Yesterday, Google announced four new devices – the Pixel 7, Pixel 7 Pro, Pixel Watch, and Pixel Tablet.

The dust has barely settled since the iPhone 14 launch, yet we’re now staring down the barrel of what looks like an incredibly interesting set of releases from the big ‘G’.

I’m a huge fan of the Pixel. The Pixel 4a and Pixel 6a are brilliant budget smartphones that just so happen to contain my favourite ever smartphone camera.

But I’ve never used a Pixel Pro device, and none of us has ever experienced a smartwatch made by Google – let alone a tablet.

I have reviews for all of this stuff (bar the tablet – we’ll get to that in a bit) hitting my YouTube channel next week. In the meantime, here are some thoughts on what was announced yesterday.

We did it three years ago

Google’s events are very different from Apple’s. The Hollywood sheen is absent and in its place a far more traditional walk-on-stage-and-talk-about-everything presentation. You know, like how Apple used to do it.

I found this quite refreshing. The presenters weren’t always as polished as the coached-to-the-hilt Apple execs, and there were plenty of little quips thrown in and aimed squarely at the Cupertino giant.

The best related to car crash detection which, we’re told, first came to the Pixel phone three years ago. Take that, Tim.

This year’s Pixel event focused on the new capabilities of the Tensor G2 chip, the efforts Google is making in privacy by design (both phones come with a VPN as standard) and a new era of personalisation for Pixel devices.

The most secure and private phones yet. A watch designed to get you out there and do stuff while keeping a second-by-second account of your vitals. A tablet which is the antithesis of a ‘homebody’.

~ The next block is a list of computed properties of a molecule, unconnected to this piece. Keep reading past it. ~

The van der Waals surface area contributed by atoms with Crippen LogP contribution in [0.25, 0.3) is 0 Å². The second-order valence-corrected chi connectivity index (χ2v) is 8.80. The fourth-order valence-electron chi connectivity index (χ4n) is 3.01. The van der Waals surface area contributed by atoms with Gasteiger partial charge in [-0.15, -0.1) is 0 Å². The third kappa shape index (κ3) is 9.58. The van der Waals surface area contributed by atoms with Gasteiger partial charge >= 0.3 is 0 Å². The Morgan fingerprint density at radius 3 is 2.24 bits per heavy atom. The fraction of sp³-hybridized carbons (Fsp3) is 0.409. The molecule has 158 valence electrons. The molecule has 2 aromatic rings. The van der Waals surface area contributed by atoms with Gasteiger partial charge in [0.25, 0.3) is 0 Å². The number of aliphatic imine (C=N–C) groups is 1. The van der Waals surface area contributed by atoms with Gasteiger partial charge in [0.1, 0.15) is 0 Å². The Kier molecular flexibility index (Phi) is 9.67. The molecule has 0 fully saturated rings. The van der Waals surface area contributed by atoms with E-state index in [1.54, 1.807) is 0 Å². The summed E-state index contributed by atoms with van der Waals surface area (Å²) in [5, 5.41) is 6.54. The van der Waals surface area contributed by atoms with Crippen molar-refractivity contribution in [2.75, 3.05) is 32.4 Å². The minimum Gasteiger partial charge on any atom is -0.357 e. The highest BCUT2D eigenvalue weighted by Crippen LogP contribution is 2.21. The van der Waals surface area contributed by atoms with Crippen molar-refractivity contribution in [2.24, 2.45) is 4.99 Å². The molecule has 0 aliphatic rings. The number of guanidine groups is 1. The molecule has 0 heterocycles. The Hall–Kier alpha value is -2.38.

They had a lot to say.

The Pixel 7 and Pixel 7 Pro – simple differences

It’s another two-tier year for Google’s smartphones. We get to choose from either the standard Pixel7 or the Pixel 7 Pro.

I admire this. There’s no weird crossover in size classes like we get with the iPhone 14 Pro Max and iPhone 14 Plus, and the features that distinguish the two new Pixel phones are pleasingly consumer-friendly.

Pixel 7 Pro

The Pixel 7 has a satin metal frame, whereas the Pixel 7 Pro features polished metal. They look suitably different, too; the Pro has an air of flagship about it which suggests a higher price tag.

On the subject of price, the Pixel 7 retails at $599, whereas the Pixel 7 Pro is $899. That’s not bad at all.

Pixel 7

Other differences lay within the displays (the Pro’s larger screen gets a high, variable refresh rate, whereas the Pixel 7 is fixed at 90hz), the RAM, storage options, and of course the camera system. The Pixel 7 Pro also gets face unlocking this time around, which is a welcome addition.

Both phones come in typically muted but pleasant Pixely colours and they share the same Tensor G2 chip. Which is a very nice thing indeed.

Smarter smarts

That Tensor G2 chip is really being put to work on these new Pixel devices, we’re told.

Google has never been shy when it comes to shouting about its prowess in machine learning and smartphone features that offer genuine quality-of-life benefits. The Pixel 7 series takes everything a step further, thanks to the Tensor G2, by boosting the capabilities of features like voice assistance, live translation, and even phone calls.

There were some standouts, though. For instance, the new front-facing camera can now assist partially sighted or blind users when taking selfies. It’s such an obvious, brilliant feature, but one I don’t think we’ve seen on any other smartphone.

Google even devoted a significant chunk of the event to the topic of phone calls. That’s right – the 2022 Pixel launch was the first smartphone event in recent memory to actually talk about the performance of the telephone app.

What could have been a ‘let’s put the kettle on’ moment was anything but. Google’s claim that the Pixel 7 phones are the “best for calling” seems well founded, thanks to improvements in call screening (where the device deals with unknown calls on your behalf) and the ability to help you navigate visually through automated business call menus. They’ve also used the machine learning prowess of the G2 to raise call quality by intelligently dampening ambient sound and improving the caller’s line quality.